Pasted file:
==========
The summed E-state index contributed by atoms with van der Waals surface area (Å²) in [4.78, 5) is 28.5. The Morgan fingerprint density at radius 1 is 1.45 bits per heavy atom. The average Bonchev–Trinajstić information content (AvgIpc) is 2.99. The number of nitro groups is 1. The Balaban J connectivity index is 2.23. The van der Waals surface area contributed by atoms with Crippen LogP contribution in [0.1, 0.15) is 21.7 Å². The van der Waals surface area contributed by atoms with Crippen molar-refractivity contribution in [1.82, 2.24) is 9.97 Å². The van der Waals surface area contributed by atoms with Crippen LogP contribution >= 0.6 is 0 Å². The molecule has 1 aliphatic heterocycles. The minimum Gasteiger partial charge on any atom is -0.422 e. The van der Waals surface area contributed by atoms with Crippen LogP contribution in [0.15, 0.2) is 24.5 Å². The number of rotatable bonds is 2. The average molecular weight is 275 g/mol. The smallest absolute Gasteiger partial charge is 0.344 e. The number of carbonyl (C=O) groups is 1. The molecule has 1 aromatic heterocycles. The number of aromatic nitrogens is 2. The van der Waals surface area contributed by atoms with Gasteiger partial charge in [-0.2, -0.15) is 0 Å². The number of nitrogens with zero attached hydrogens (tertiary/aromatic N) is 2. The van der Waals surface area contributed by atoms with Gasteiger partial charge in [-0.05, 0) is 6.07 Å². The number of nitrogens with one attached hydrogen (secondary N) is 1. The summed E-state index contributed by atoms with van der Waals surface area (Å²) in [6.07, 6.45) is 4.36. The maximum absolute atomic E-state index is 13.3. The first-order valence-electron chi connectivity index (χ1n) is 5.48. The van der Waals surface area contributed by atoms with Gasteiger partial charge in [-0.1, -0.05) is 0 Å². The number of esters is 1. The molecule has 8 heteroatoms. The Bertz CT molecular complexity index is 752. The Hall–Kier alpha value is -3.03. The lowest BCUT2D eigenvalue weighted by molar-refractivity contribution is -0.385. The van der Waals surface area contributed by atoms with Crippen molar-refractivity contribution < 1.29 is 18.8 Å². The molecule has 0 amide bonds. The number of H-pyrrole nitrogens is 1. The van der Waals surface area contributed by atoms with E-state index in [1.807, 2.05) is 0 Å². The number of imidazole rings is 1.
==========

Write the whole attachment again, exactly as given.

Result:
The summed E-state index contributed by atoms with van der Waals surface area (Å²) in [4.78, 5) is 28.5. The Morgan fingerprint density at radius 1 is 1.45 bits per heavy atom. The average Bonchev–Trinajstić information content (AvgIpc) is 2.99. The number of nitro groups is 1. The Balaban J connectivity index is 2.23. The van der Waals surface area contributed by atoms with Crippen LogP contribution in [0.1, 0.15) is 21.7 Å². The van der Waals surface area contributed by atoms with Crippen molar-refractivity contribution in [1.82, 2.24) is 9.97 Å². The van der Waals surface area contributed by atoms with Crippen LogP contribution >= 0.6 is 0 Å². The molecule has 1 aliphatic heterocycles. The minimum Gasteiger partial charge on any atom is -0.422 e. The van der Waals surface area contributed by atoms with Crippen LogP contribution in [0.15, 0.2) is 24.5 Å². The number of rotatable bonds is 2. The average molecular weight is 275 g/mol. The smallest absolute Gasteiger partial charge is 0.344 e. The number of carbonyl (C=O) groups is 1. The molecule has 1 aromatic heterocycles. The number of aromatic nitrogens is 2. The van der Waals surface area contributed by atoms with Gasteiger partial charge in [-0.2, -0.15) is 0 Å². The number of nitrogens with zero attached hydrogens (tertiary/aromatic N) is 2. The van der Waals surface area contributed by atoms with Gasteiger partial charge in [-0.05, 0) is 6.07 Å². The number of nitrogens with one attached hydrogen (secondary N) is 1. The summed E-state index contributed by atoms with van der Waals surface area (Å²) in [6.07, 6.45) is 4.36. The maximum absolute atomic E-state index is 13.3. The first-order valence-electron chi connectivity index (χ1n) is 5.48. The van der Waals surface area contributed by atoms with Gasteiger partial charge in [-0.1, -0.05) is 0 Å². The number of esters is 1. The molecule has 8 heteroatoms. The Bertz CT molecular complexity index is 752. The Hall–Kier alpha value is -3.03. The lowest BCUT2D eigenvalue weighted by molar-refractivity contribution is -0.385. The van der Waals surface area contributed by atoms with Crippen molar-refractivity contribution < 1.29 is 18.8 Å². The molecule has 0 amide bonds. The number of H-pyrrole nitrogens is 1. The van der Waals surface area contributed by atoms with E-state index in [1.807, 2.05) is 0 Å². The number of imidazole rings is 1.